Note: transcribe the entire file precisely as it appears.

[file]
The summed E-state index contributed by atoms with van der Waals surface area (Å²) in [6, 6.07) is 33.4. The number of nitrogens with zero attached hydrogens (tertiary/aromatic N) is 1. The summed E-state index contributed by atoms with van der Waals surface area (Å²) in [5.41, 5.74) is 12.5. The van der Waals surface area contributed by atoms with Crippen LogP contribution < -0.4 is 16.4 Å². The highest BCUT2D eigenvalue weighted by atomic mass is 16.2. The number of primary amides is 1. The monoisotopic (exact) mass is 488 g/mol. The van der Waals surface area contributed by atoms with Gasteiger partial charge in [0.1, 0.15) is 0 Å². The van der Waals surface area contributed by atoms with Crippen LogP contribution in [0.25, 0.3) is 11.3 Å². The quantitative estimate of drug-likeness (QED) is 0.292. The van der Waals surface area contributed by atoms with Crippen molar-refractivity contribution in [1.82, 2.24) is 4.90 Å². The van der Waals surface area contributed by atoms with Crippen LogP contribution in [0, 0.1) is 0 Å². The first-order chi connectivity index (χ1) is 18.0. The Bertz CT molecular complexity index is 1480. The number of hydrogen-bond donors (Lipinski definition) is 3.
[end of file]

The summed E-state index contributed by atoms with van der Waals surface area (Å²) in [6, 6.07) is 33.4. The number of nitrogens with zero attached hydrogens (tertiary/aromatic N) is 1. The summed E-state index contributed by atoms with van der Waals surface area (Å²) in [5.41, 5.74) is 12.5. The van der Waals surface area contributed by atoms with Crippen LogP contribution < -0.4 is 16.4 Å². The highest BCUT2D eigenvalue weighted by atomic mass is 16.2. The number of primary amides is 1. The monoisotopic (exact) mass is 488 g/mol. The van der Waals surface area contributed by atoms with Gasteiger partial charge in [0.1, 0.15) is 0 Å². The van der Waals surface area contributed by atoms with Crippen LogP contribution in [0.25, 0.3) is 11.3 Å². The quantitative estimate of drug-likeness (QED) is 0.292. The van der Waals surface area contributed by atoms with Crippen molar-refractivity contribution in [1.82, 2.24) is 4.90 Å². The van der Waals surface area contributed by atoms with Crippen LogP contribution in [0, 0.1) is 0 Å². The first-order chi connectivity index (χ1) is 18.0. The Bertz CT molecular complexity index is 1480. The number of hydrogen-bond donors (Lipinski definition) is 3.